Implementing Dual Diagnosis Services for Clients With Severe Mental Illness

Drake. R.E., Essock, S.M., Shaner, A., Carey, K.B., Minkoff, K., Kola, L.*, Lynde, D., Osher, F.C., Clark, R.E., and Rickards, L. (2001). Implementing Dual Diagnosis Services for Clients With Severe Mental Illness. Psychiatric Services.

* Lenore Kola was director of the Center for Evidence-Based Practices from 1999-2020.

After 20 years of development and research, dual diagnosis services for clients with severe mental illness are emerging as an evidence-based practice. Effective dual diagnosis programs combine mental health and substance abuse interventions that are tailored for the complex needs of clients with comorbid disorders.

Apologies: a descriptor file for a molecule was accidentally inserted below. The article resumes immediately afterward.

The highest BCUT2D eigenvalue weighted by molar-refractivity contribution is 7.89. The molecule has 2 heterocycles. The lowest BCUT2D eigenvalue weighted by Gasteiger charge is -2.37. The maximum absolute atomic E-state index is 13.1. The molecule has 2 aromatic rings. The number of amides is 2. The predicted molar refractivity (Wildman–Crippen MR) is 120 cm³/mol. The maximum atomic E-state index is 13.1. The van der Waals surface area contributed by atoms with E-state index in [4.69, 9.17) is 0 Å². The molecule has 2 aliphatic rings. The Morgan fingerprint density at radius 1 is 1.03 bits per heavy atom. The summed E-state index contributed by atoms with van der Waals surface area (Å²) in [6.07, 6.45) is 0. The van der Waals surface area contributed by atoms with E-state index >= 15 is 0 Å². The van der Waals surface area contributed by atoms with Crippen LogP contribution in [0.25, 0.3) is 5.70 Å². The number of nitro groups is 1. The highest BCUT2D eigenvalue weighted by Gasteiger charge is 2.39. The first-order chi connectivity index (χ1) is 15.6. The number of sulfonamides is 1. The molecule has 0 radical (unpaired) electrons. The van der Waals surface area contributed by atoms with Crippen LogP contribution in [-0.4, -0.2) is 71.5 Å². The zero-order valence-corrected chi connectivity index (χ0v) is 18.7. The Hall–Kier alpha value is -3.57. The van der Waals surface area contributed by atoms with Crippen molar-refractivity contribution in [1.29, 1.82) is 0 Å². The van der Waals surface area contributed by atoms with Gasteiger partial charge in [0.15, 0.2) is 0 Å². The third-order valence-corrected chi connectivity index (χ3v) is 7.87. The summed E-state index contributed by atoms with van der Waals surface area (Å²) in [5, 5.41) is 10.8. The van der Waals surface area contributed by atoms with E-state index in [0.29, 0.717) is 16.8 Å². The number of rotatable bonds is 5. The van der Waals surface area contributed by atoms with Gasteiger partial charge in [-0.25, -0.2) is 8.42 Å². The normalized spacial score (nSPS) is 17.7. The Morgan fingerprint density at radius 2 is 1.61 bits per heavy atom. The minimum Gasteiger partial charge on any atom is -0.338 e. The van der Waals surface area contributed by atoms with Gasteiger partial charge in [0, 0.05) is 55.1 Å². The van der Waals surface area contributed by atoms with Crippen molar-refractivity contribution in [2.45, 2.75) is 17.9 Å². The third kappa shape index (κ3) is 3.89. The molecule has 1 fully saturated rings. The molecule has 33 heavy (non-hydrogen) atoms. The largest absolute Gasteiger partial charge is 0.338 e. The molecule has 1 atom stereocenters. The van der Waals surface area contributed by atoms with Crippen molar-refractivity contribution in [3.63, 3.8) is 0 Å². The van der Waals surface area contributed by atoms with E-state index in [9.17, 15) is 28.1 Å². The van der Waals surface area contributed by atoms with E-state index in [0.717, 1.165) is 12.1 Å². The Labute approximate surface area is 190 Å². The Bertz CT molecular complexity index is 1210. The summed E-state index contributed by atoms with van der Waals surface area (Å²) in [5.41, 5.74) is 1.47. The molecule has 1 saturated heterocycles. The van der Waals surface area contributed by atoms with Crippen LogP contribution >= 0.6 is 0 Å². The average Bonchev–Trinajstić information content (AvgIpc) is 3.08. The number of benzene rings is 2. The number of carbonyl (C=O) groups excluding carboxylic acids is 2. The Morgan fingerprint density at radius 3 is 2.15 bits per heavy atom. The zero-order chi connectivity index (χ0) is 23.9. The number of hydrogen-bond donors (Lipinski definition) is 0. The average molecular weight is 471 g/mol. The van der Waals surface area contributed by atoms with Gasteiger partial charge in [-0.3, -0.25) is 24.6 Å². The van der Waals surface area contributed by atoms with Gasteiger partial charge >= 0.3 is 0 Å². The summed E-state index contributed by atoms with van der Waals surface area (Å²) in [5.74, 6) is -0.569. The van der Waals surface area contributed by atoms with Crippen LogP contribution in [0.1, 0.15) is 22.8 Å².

The authors describe the critical components of effective programs, which include a comprehensive, long-term, staged approach to recovery; assertive outreach; motivational interventions; provision of help to clients in acquiring skills and supports to manage both illnesses and to pursue functional goals; and cultural sensitivity and competence. Many state mental health systems are implementing dual diagnosis services, but high-quality services are rare.

The authors provide an overview of the numerous barriers to implementation and describe implementation strategies to overcome the barriers. Current approaches to implementing dual diagnosis programs involve organizational and financing changes at the policy level, clarity of program mission with structural changes to support dual diagnosis services, training and supervision for clinicians, and dissemination of accurate information to consumers and families to support understanding, demand, and advocacy.

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